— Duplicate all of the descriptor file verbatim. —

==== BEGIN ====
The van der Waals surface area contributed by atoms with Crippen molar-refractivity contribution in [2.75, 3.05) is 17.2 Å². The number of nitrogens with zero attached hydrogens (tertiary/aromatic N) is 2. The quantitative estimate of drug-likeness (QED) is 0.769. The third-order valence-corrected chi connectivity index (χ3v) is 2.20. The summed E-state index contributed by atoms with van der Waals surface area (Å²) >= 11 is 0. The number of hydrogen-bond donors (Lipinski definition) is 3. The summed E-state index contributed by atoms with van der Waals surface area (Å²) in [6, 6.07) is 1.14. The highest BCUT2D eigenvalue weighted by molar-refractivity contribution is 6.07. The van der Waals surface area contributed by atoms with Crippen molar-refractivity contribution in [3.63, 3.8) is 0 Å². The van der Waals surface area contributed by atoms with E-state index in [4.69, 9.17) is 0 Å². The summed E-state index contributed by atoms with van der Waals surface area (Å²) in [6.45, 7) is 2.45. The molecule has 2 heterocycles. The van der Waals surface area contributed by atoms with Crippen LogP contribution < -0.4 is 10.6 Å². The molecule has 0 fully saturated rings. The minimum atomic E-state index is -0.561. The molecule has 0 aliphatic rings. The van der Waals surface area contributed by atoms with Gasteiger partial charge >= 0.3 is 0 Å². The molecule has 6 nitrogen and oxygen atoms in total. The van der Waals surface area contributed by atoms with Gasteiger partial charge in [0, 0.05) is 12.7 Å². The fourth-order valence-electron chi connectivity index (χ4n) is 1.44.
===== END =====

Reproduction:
The van der Waals surface area contributed by atoms with Crippen molar-refractivity contribution in [2.75, 3.05) is 17.2 Å². The number of nitrogens with zero attached hydrogens (tertiary/aromatic N) is 2. The quantitative estimate of drug-likeness (QED) is 0.769. The third-order valence-corrected chi connectivity index (χ3v) is 2.20. The summed E-state index contributed by atoms with van der Waals surface area (Å²) >= 11 is 0. The number of hydrogen-bond donors (Lipinski definition) is 3. The summed E-state index contributed by atoms with van der Waals surface area (Å²) in [6, 6.07) is 1.14. The highest BCUT2D eigenvalue weighted by molar-refractivity contribution is 6.07. The van der Waals surface area contributed by atoms with Crippen molar-refractivity contribution in [3.63, 3.8) is 0 Å². The van der Waals surface area contributed by atoms with E-state index in [4.69, 9.17) is 0 Å². The summed E-state index contributed by atoms with van der Waals surface area (Å²) in [6.45, 7) is 2.45. The molecule has 2 heterocycles. The van der Waals surface area contributed by atoms with Crippen LogP contribution < -0.4 is 10.6 Å². The molecule has 0 fully saturated rings. The minimum atomic E-state index is -0.561. The molecule has 0 aliphatic rings. The van der Waals surface area contributed by atoms with Gasteiger partial charge >= 0.3 is 0 Å². The molecule has 6 nitrogen and oxygen atoms in total. The van der Waals surface area contributed by atoms with Gasteiger partial charge in [0, 0.05) is 12.7 Å². The fourth-order valence-electron chi connectivity index (χ4n) is 1.44.